In summary we conclude that HMRC will no doubt be more robust in challenging any assets in this 'grey area' and that successful claims for capital allowances on panelling and other decorative assets must be carefully considered on a case by case basis to demonstrate that they are 'exceptional components' that do not fail the premises test.

2. Incidental Expenditure – works under s.66 CAA1990 (s.25 CAA2001)

HMRC queried a number of cost items claimed by JDW for expenditure on 'building alterations connected with installation of machinery or plant' and so incidental to the installation of plant and machinery. The decisions are summarised below:

Splashbacks / Tiling / Flooring

  1. A splashback to other new plant and machinery which produces splashing (e.g. sinks) is allowable.
  2. Splashbacks do not extend to part of a fully tiled wall even if there is some splashback function.
  3. Non slip and wipe-clean floors were needed for the operation of the equipment, not for the installation of the equipment and therefore were held as not eligible.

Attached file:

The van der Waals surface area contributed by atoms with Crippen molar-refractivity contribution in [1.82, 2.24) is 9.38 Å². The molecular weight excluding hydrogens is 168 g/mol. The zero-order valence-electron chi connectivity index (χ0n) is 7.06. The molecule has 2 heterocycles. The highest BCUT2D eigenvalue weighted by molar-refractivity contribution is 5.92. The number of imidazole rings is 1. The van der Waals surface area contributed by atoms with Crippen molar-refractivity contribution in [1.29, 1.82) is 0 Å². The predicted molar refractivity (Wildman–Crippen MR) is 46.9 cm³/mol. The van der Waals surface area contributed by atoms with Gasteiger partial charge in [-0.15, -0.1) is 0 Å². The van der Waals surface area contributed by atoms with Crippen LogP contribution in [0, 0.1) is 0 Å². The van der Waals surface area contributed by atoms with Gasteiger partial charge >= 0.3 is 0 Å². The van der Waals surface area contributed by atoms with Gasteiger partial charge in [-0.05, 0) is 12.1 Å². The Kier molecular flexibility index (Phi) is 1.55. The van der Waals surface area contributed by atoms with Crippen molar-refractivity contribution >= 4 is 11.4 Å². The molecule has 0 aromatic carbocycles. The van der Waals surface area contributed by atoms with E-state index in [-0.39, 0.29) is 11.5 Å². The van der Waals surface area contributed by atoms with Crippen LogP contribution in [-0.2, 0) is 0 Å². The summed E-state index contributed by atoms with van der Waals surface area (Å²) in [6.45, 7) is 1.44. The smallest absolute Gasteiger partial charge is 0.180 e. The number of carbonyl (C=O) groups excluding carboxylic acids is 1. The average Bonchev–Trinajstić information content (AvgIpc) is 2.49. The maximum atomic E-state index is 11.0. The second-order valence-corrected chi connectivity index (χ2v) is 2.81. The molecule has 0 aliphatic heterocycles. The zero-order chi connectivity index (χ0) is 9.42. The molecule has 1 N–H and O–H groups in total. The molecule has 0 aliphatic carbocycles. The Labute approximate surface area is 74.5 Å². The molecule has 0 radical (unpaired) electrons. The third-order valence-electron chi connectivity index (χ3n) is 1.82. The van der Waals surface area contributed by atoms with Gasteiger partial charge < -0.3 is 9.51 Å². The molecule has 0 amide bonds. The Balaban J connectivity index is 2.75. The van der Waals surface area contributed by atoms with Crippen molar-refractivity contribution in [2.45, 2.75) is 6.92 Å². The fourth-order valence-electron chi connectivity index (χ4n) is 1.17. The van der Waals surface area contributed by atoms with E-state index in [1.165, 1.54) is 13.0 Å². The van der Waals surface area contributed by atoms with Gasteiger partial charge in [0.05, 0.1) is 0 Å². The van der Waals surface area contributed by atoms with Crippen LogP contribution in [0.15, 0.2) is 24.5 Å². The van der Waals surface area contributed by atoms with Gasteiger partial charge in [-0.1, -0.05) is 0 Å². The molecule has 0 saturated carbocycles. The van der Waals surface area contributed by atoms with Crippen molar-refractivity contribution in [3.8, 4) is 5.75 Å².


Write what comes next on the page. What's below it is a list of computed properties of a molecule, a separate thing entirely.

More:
Strengthening of Kitchen Floor

  1. The existing timber floor was removed and a strengthened concrete floor installed to take the load of kitchen equipment and accepted as incidental to the installation of the commercial kitchens and therefore allowable as deemed expenditure on plant and machinery.

Kitchen Lighting

  1. The Tribunal ignored the point, leaving the parties to determine the answer by reference to its function – and allowed as plant if it had specific trade functionality and that where the lighting was to be allowable plant, it follows the associated works such as cutting holes would be too.

Toilet Cubicles

  1. Panels to hide cisterns and pipework preserved as eligible from prior decision, together with demountable cubicle partitions.